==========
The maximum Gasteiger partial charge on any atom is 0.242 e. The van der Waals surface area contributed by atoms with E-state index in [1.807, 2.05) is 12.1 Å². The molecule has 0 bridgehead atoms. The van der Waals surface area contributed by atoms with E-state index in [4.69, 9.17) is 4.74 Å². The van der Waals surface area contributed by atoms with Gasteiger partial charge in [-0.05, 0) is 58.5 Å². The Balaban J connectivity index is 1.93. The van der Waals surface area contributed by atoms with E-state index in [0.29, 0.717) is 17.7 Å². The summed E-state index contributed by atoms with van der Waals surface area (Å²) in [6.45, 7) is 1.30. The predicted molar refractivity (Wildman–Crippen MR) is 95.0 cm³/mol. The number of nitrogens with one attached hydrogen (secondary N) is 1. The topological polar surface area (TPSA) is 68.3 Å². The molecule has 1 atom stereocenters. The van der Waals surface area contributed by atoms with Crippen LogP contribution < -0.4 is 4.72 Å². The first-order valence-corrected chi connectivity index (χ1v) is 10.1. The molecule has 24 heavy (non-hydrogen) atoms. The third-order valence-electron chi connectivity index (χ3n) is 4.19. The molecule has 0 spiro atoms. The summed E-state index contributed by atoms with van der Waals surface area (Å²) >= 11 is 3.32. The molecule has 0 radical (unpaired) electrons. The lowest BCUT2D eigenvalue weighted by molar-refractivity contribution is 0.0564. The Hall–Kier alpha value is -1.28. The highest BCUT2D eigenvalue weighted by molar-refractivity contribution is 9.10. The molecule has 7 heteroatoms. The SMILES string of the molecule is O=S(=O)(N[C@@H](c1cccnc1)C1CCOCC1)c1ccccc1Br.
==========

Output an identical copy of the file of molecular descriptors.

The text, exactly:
The maximum Gasteiger partial charge on any atom is 0.242 e. The van der Waals surface area contributed by atoms with E-state index in [1.807, 2.05) is 12.1 Å². The molecule has 0 bridgehead atoms. The van der Waals surface area contributed by atoms with E-state index in [4.69, 9.17) is 4.74 Å². The van der Waals surface area contributed by atoms with Gasteiger partial charge in [-0.05, 0) is 58.5 Å². The Balaban J connectivity index is 1.93. The van der Waals surface area contributed by atoms with E-state index in [0.29, 0.717) is 17.7 Å². The summed E-state index contributed by atoms with van der Waals surface area (Å²) in [6.45, 7) is 1.30. The predicted molar refractivity (Wildman–Crippen MR) is 95.0 cm³/mol. The number of nitrogens with one attached hydrogen (secondary N) is 1. The topological polar surface area (TPSA) is 68.3 Å². The molecule has 1 atom stereocenters. The van der Waals surface area contributed by atoms with Crippen LogP contribution < -0.4 is 4.72 Å². The first-order valence-corrected chi connectivity index (χ1v) is 10.1. The molecule has 24 heavy (non-hydrogen) atoms. The third-order valence-electron chi connectivity index (χ3n) is 4.19. The molecule has 0 spiro atoms. The summed E-state index contributed by atoms with van der Waals surface area (Å²) >= 11 is 3.32. The molecule has 0 radical (unpaired) electrons. The lowest BCUT2D eigenvalue weighted by molar-refractivity contribution is 0.0564. The Hall–Kier alpha value is -1.28. The highest BCUT2D eigenvalue weighted by molar-refractivity contribution is 9.10. The molecule has 7 heteroatoms. The SMILES string of the molecule is O=S(=O)(N[C@@H](c1cccnc1)C1CCOCC1)c1ccccc1Br.